We are looking out into a semi-enclosed outdoor space where an angel rotates above a pile of bleached white statuary—bodies like bones, chaotic rubble. It is late December, 2019, and we have come to the di Rosa Center for Contemporary Art to spend time with the astonishing ceramic sculpture of Viola Frey. Frey’s unapologetic clay work fills an 8,000 square foot gallery—raw, monumental, brazenly splashed with color. 

Still immersed in Frey’s bold energy, we have exited the gallery by way of a long hall. Pausing at the end before we go out into the garden, we stop by a large window and are transfixed by this strangely moving sight. The tethered angel’s outstretched arm has been described as “a gesture of blessing”. The classical garden sculptures piled below seem both arranged and haphazard as they gaze upward. The motor propelling the angel whirrs and grates. Life has stopped in place; saving grace circles above.  

Now, a year later at the end of 2020, the image of David Ireland’s 1996 installation, “Angel Go Round” has reappeared. It feels like a requiem for a year we couldn’t have imagined—an acknowledgment of accumulated loss and sorrow. It’s also shot through with Ireland’s well known joy and humor—a feeling that despite the broken places in which we may find ourselves and the almost unbearable difficulties we continue to confront, there’s an angel whose job it is to go around and come around—a creaky deus ex machina who may very well appear just when we need one.

With hope for 2021, Happy New Year.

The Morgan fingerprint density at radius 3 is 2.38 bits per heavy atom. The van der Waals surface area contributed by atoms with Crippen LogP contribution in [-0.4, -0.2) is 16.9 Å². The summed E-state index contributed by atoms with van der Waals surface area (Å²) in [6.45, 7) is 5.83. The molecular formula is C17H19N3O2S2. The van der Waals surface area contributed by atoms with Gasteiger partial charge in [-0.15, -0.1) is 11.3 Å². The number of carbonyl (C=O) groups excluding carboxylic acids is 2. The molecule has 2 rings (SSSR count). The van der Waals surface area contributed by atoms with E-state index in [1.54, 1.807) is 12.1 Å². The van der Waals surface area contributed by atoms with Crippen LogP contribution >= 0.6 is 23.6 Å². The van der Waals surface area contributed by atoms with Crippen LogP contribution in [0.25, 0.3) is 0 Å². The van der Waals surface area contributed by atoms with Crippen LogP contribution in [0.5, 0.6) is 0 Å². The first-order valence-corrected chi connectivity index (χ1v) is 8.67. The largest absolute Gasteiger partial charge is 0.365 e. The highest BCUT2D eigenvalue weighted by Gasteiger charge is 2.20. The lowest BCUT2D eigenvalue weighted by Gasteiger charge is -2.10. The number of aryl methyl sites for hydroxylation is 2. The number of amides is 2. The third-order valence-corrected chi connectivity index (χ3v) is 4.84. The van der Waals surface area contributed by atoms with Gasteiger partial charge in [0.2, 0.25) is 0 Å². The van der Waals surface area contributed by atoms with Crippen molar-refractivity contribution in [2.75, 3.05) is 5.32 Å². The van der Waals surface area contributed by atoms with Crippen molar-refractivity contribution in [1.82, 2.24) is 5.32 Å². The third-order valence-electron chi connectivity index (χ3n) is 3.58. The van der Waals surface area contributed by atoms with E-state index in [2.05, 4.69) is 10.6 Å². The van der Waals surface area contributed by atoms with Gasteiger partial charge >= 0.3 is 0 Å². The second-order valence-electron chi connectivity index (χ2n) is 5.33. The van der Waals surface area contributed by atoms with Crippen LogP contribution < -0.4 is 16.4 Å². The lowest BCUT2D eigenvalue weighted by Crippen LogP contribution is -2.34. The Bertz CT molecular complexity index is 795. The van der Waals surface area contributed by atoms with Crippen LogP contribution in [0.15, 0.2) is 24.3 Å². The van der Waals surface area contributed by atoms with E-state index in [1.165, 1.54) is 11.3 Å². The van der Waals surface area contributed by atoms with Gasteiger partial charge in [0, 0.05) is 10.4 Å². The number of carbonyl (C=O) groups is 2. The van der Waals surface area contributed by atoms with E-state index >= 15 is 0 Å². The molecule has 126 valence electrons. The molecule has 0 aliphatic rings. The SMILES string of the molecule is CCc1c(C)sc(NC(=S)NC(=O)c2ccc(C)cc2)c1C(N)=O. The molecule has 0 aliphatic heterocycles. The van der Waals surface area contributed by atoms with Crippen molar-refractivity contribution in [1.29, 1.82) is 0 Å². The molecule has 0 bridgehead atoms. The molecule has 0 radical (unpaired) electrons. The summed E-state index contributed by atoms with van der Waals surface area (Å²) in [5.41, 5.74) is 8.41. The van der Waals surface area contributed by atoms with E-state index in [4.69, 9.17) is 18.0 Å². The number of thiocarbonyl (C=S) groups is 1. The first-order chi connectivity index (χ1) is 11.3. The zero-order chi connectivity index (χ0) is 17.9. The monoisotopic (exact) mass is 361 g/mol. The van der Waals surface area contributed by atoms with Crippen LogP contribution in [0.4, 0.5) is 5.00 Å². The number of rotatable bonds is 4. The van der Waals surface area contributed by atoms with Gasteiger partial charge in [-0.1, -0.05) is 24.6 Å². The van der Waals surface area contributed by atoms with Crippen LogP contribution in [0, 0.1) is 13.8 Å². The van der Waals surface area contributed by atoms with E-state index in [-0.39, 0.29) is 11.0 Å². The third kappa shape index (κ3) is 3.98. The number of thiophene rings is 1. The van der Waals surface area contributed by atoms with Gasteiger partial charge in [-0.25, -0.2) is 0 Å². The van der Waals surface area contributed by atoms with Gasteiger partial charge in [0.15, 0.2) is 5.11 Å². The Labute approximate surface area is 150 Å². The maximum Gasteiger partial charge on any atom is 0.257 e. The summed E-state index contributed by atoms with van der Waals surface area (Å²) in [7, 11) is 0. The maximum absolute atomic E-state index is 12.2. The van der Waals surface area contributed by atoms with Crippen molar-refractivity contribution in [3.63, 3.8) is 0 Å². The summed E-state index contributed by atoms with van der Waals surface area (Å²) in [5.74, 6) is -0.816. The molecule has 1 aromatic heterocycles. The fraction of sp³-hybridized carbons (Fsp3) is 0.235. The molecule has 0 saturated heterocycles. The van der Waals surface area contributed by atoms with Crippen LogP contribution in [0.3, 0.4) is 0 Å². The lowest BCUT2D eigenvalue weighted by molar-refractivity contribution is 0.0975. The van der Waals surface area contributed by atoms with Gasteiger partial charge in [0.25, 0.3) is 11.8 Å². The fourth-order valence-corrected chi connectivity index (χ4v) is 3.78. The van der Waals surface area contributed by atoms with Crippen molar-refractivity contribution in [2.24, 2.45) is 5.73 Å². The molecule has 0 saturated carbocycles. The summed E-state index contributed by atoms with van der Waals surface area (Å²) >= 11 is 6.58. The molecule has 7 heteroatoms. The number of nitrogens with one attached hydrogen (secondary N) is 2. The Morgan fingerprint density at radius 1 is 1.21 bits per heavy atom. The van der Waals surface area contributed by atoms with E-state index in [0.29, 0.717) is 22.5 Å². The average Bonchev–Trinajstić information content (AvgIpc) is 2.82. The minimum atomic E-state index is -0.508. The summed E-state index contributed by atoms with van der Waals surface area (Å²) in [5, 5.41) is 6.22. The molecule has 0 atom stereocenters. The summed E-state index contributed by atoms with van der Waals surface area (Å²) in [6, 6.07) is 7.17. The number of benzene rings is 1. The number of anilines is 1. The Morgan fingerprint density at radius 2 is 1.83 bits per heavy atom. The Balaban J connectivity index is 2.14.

Image: David Ireland, “Angel Go Round” di Rosa Center for Contemporary Art and a video:




Because you’ve asked: Unless otherwise noted the work on this website is for sale. If you’d like to know more contact me or the gallery noted in comments.

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Angel Go Round

12/28/2020

We are looking out into a semi-enclosed outdoor space where an angel rotates above a pile of bleached white statuary—bodies like bones, chaotic rubble. It is late December, 2019, and we have come to the di Rosa Center for Contemporary Art to spend time with the astonishing ceramic sculpture of Viola Frey. Frey’s unapologetic clay work fills an 8,000 square foot gallery—raw, monumental, brazenly splashed with color. 

Still immersed in Frey’s bold energy, we have exited the gallery by way of a long hall. Pausing at the end before we go out into the garden, we stop by a large window and are transfixed by this strangely moving sight. The tethered angel’s outstretched arm has been described as “a gesture of blessing”. The classical garden sculptures piled below seem both arranged and haphazard as they gaze upward. The motor propelling the angel whirrs and grates. Life has stopped in place; saving grace circles above.  

Now, a year later at the end of 2020, the image of David Ireland’s 1996 installation, “Angel Go Round” has reappeared. It feels like a requiem for a year we couldn’t have imagined—an acknowledgment of accumulated loss and sorrow. It’s also shot through with Ireland’s well known joy and humor—a feeling that despite the broken places in which we may find ourselves and the almost unbearable difficulties we continue to confront, there’s an angel whose job it is to go around and come around—a creaky deus ex machina who may very well appear just when we need one.

With hope for 2021, Happy New Year.


Image: David Ireland, “Angel Go Round” di Rosa Center for Contemporary Art and a video:




Because you’ve asked: Unless otherwise noted the work on this website is for sale. If you’d like to know more contact me or the gallery noted in comments.